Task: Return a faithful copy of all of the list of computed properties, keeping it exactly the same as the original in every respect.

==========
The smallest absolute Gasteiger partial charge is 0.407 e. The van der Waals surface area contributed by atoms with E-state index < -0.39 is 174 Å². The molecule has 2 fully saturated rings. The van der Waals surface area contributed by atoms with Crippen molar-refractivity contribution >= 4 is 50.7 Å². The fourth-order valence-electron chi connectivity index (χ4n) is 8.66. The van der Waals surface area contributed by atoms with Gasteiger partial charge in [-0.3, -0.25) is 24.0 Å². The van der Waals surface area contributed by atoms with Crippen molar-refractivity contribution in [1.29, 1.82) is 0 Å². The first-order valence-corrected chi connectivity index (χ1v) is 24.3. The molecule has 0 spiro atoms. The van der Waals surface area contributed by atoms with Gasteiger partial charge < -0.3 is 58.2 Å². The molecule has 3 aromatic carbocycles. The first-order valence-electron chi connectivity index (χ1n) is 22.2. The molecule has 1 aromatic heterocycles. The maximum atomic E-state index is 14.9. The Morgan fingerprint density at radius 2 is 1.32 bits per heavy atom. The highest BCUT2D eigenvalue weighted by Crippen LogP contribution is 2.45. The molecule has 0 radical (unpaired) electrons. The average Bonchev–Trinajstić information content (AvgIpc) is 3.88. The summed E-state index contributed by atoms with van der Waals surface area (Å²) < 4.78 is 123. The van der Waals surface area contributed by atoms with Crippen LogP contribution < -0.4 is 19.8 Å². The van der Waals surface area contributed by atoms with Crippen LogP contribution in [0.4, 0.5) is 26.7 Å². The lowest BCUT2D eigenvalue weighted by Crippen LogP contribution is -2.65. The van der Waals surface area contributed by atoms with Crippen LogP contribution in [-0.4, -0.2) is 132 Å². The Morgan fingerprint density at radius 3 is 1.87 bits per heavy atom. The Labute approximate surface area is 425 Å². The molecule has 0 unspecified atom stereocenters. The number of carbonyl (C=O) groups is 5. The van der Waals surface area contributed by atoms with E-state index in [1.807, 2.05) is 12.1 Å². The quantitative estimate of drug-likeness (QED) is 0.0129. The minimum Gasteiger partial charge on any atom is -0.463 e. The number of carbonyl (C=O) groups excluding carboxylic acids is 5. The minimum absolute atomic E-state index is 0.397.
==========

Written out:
The smallest absolute Gasteiger partial charge is 0.407 e. The van der Waals surface area contributed by atoms with E-state index < -0.39 is 174 Å². The molecule has 2 fully saturated rings. The van der Waals surface area contributed by atoms with Crippen molar-refractivity contribution >= 4 is 50.7 Å². The fourth-order valence-electron chi connectivity index (χ4n) is 8.66. The van der Waals surface area contributed by atoms with Gasteiger partial charge in [-0.3, -0.25) is 24.0 Å². The van der Waals surface area contributed by atoms with Crippen molar-refractivity contribution in [1.29, 1.82) is 0 Å². The first-order valence-corrected chi connectivity index (χ1v) is 24.3. The molecule has 0 spiro atoms. The van der Waals surface area contributed by atoms with Gasteiger partial charge < -0.3 is 58.2 Å². The molecule has 3 aromatic carbocycles. The first-order valence-electron chi connectivity index (χ1n) is 22.2. The molecule has 1 aromatic heterocycles. The maximum atomic E-state index is 14.9. The Morgan fingerprint density at radius 2 is 1.32 bits per heavy atom. The highest BCUT2D eigenvalue weighted by Crippen LogP contribution is 2.45. The molecule has 0 radical (unpaired) electrons. The average Bonchev–Trinajstić information content (AvgIpc) is 3.88. The summed E-state index contributed by atoms with van der Waals surface area (Å²) < 4.78 is 123. The van der Waals surface area contributed by atoms with Crippen LogP contribution < -0.4 is 19.8 Å². The van der Waals surface area contributed by atoms with Crippen LogP contribution in [0.4, 0.5) is 26.7 Å². The lowest BCUT2D eigenvalue weighted by Crippen LogP contribution is -2.65. The van der Waals surface area contributed by atoms with Crippen LogP contribution in [-0.4, -0.2) is 132 Å². The Morgan fingerprint density at radius 3 is 1.87 bits per heavy atom. The Labute approximate surface area is 425 Å². The molecule has 0 unspecified atom stereocenters. The number of carbonyl (C=O) groups is 5. The van der Waals surface area contributed by atoms with E-state index in [1.807, 2.05) is 12.1 Å². The quantitative estimate of drug-likeness (QED) is 0.0129. The minimum Gasteiger partial charge on any atom is -0.463 e. The number of carbonyl (C=O) groups excluding carboxylic acids is 5. The minimum absolute atomic E-state index is 0.397.